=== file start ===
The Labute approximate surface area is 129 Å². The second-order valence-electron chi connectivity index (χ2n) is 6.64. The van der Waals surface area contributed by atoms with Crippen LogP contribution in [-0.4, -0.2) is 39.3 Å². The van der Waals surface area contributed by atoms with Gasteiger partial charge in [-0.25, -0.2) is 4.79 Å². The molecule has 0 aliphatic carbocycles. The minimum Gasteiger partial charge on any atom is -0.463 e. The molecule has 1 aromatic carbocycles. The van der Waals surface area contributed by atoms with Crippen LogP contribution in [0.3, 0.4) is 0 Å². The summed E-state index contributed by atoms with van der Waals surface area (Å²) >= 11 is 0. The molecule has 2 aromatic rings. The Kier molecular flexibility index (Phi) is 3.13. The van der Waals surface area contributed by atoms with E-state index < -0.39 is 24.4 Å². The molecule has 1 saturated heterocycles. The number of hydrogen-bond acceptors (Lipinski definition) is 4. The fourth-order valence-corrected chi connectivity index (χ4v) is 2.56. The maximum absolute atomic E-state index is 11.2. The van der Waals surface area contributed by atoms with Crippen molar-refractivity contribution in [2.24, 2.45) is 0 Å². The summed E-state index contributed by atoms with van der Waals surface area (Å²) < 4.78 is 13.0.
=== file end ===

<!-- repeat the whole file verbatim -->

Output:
The Labute approximate surface area is 129 Å². The second-order valence-electron chi connectivity index (χ2n) is 6.64. The van der Waals surface area contributed by atoms with Crippen LogP contribution in [-0.4, -0.2) is 39.3 Å². The van der Waals surface area contributed by atoms with Gasteiger partial charge in [-0.25, -0.2) is 4.79 Å². The molecule has 0 aliphatic carbocycles. The minimum Gasteiger partial charge on any atom is -0.463 e. The molecule has 1 aromatic carbocycles. The van der Waals surface area contributed by atoms with Crippen LogP contribution in [0.3, 0.4) is 0 Å². The summed E-state index contributed by atoms with van der Waals surface area (Å²) >= 11 is 0. The molecule has 2 aromatic rings. The Kier molecular flexibility index (Phi) is 3.13. The van der Waals surface area contributed by atoms with E-state index < -0.39 is 24.4 Å². The molecule has 1 saturated heterocycles. The number of hydrogen-bond acceptors (Lipinski definition) is 4. The fourth-order valence-corrected chi connectivity index (χ4v) is 2.56. The maximum absolute atomic E-state index is 11.2. The van der Waals surface area contributed by atoms with Crippen molar-refractivity contribution in [2.24, 2.45) is 0 Å². The summed E-state index contributed by atoms with van der Waals surface area (Å²) < 4.78 is 13.0.